experts: real estate column Tuesday, June 01, 1999

EVERYTHING IS NEW. SO WHAT?

By Marty Douglas

In a 1998 editorial, Bradley Inman described the Internet's impact: "Real estate brokers face the same metamorphosis .... never again will their business be the same." In an attempt to fulfill that prediction, Mr Inman has established a new venture, homegain.com, a Website designed to link sellers and agents via a central registry service, where each enroll and sellers select agents without the pressure of the listing appointment. Agents avoid the high cost of self-promotion. Mr. Inman will ultimately collect a fee from the agents.

This is not new. This is old. Attached to new technology.

...... never again will their business be the same."

I happen to agree, however-so what. All the yapping about change seems to be motivated toward scaring us into some kind of activity. Change is not new to us. Change is a tribe of headhunters in Borneo discovering shrinkwrap. The phrase, "What's new?" is rhetorical. Everything is new. So what?

The real estate industry has faced change before, and changed. Although not so all encompassing as current technology, the introduction of the Polaroid camera, financial calculators, women in business, capital gains tax, fax machines, or cellular phones were no less significant. I recall when our office was the first to have CB-radio equipped cars.

So it was with some sense of irony that I read about William Sherden's book The Fortune Sellers, in which he followed up on past predictions. And guess what? The curmudgeons among you will grump your "I told you so's".

Eighty per cent of all future predictions were wrong. Going back to events such as the 1939 New York World's Fair, he uncovered bold announcements the future would welcome home robots, radio-controlled cars on seven-lane freeways, weather control, undersea colonies and the luxury of too much time because of automation - all by the end of the century, which is next year.

Some aspects of those predictions have materialized. What was not foreseen was the need for both parents to work in order to support the materialism.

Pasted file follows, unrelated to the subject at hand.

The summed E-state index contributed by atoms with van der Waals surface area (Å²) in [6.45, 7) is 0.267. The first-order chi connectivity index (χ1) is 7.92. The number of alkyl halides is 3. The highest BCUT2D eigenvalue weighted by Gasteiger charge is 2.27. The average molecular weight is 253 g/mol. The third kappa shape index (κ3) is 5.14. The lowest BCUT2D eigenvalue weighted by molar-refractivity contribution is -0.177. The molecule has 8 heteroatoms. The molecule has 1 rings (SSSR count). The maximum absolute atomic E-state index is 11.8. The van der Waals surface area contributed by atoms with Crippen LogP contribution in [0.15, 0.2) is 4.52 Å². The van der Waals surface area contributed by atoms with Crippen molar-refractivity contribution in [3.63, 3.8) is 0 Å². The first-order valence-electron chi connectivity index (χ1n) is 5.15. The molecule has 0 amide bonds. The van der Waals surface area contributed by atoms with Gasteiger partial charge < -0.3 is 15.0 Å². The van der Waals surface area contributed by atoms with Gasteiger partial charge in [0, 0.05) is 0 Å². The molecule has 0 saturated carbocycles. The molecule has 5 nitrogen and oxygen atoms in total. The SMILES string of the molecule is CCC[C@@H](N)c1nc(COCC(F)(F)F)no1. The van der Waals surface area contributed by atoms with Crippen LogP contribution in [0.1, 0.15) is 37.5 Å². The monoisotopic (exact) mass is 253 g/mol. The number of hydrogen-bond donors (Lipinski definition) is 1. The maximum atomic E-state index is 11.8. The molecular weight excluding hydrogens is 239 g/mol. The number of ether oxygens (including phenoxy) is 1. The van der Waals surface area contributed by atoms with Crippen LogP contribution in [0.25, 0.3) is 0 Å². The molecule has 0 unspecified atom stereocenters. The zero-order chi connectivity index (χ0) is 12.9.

The news about the future in the past is even more challenging as a guide to what our future holds. Most realities of the present - the telephone, the computer, the laser - happened by accident and were unforeseen. The Internet and the new technology on which it comes to the market place are changing daily. But it's just advertising. Imagine the impact of the first billboard campaign in the early 20th century. Consider the impact of product signs on and inside trolley cars. No doubt Mr. Inman's ancestor looked out of his cave and muttered that the real estate industry would never be the same. Yawn.

Speaking of advertising, effective ads implant brands. Jim McNeal led his sales team in Prince George through a challenging metamorphosis of franchise affiliations. Then came the task of the public announcement. With hired gun advertising talent and Jim's frontier style of telling it like it is, the ad pictured two flag poles, one flag ascending, the other descending and the caption "All of a Sutton ... we're Royal LePage."

Ally McBeal's therapist recom- mends that we carry a tune in our heads to play on our internal RealPlayer in those moments when we are less than brave. I thought I had one. Turns out I had the tune but not the artist. Thanks to Crystal Wettstein of Crystal Realty in London, Ont., who swain against the stream of correspondence agreeing with the thrust of a recent column, The Shrinking Real Estate Profession. One reference hit a sour note with Crystal - the citation of the song Whatcha Gonna Do. Not only did she advise the song was performed by Chilliwack, not the Eagles, but she provided the recording date and 1983 album title, Segue.

If there was a Website to research song titles - now, that would be change.




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Recent Articles by this columnist:

Surviving in a slower market
Wednesday, December 19, 2012


The downside of teams
Saturday, October 02, 2010


Thank you, FINTRAC
Wednesday, November 19, 2008


A Snapshot of Alberta
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No song and dance for weighty housing issues
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All articles by Marty Douglas

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